Quines article in iScot

Quines is published by Luath Press

Take a walk round Bowling Basin – and bring your dog!

Even on a very chilly day, it’s hard not be impressed by the changes taking place at Bowling Basin and Harbour. Many of the rotting hulks have gone, landscaping is well underway, and the old Customs House is the setting for new ventures. Looking at it now, it can be hard to believe that the canal closed in 1963 and that it was only after decades of campaigning that it was finally re-opened in 2001.

Bowling is a small village that sits on the northern shore of the Firth of Clyde, between the towns of Dumbarton and Clydebank, and is the western entrance to the Forth and Clyde Canal. The canal opened in 1790, and if you follow the towpath, it will take you from Bowling all the way to Grangemouth, across the narrowest stretch of Lowland Scotland, linking not only two of Scotland’s finest rivers, the Clyde and the Forth, but also the west and east coasts of the country.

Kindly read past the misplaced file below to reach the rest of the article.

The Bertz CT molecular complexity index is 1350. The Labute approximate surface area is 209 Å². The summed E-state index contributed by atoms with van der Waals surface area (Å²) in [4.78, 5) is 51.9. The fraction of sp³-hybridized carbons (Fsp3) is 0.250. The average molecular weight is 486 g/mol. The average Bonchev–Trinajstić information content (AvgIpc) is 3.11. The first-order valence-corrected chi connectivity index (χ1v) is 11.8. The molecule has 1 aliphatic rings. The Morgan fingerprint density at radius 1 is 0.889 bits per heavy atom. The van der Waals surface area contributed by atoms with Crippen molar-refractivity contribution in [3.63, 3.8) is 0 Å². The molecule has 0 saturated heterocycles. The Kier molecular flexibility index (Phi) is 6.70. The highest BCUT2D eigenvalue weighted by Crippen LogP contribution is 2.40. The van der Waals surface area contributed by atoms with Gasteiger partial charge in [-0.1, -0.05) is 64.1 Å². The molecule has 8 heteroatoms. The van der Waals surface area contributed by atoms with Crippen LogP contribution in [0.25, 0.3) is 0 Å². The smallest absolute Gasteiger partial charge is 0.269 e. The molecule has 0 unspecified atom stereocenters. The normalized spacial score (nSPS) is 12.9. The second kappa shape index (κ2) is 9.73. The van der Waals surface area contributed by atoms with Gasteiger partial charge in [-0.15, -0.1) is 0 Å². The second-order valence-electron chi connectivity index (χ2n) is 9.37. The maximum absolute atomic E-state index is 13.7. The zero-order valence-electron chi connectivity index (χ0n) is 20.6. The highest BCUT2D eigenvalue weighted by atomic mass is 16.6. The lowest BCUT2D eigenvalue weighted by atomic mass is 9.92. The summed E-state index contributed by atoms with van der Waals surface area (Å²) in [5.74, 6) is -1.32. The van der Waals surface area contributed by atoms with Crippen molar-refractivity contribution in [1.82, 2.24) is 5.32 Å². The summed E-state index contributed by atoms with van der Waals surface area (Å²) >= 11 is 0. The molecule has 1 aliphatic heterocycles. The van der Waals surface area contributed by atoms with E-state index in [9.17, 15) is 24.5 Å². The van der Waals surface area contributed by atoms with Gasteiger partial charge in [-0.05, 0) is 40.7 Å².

But your jaunt needn’t end there for it’s possible to take a spin in the amazing Falkirk Wheel and be lifted upwards onto the Union Canal and thereby onwards into the heart of Edinburgh. The whole route is excellent for both cyclists and walkers. And obviously for boats too!

At Bowling, you’ll find the marina, and the canal itself, have lots of interesting boats to have a look at: from the sleek and shiny to the slightly more rickety and ramshackle. You’ll also find that the old railway arches have been tastefully refurbished, housing shops and a cafe with a difference: the Dug Cafe, where we saw lots of dogs and their owners, and walkers and cyclists, enjoying tea and toast. Although we no longer have a dog ourselves, it was good to find a cafe that is so welcoming to (well-behaved) dogs.

A tidal tepee!

Walking along the towpath you can admire the fine engineering and the powerful gates of the locks, or watch the varied and colourful wildfowl on the water. All very peaceful. Yet there would have been none of this tranquillity in its heyday, when Bowling would have been full of ships of every shape, size and description, all laden with cargoes of timber, coal and fish, with other boats being built or repaired in the thriving workshops and yards in the basin. The whole place would have been buzzing with life and full of noise and smells.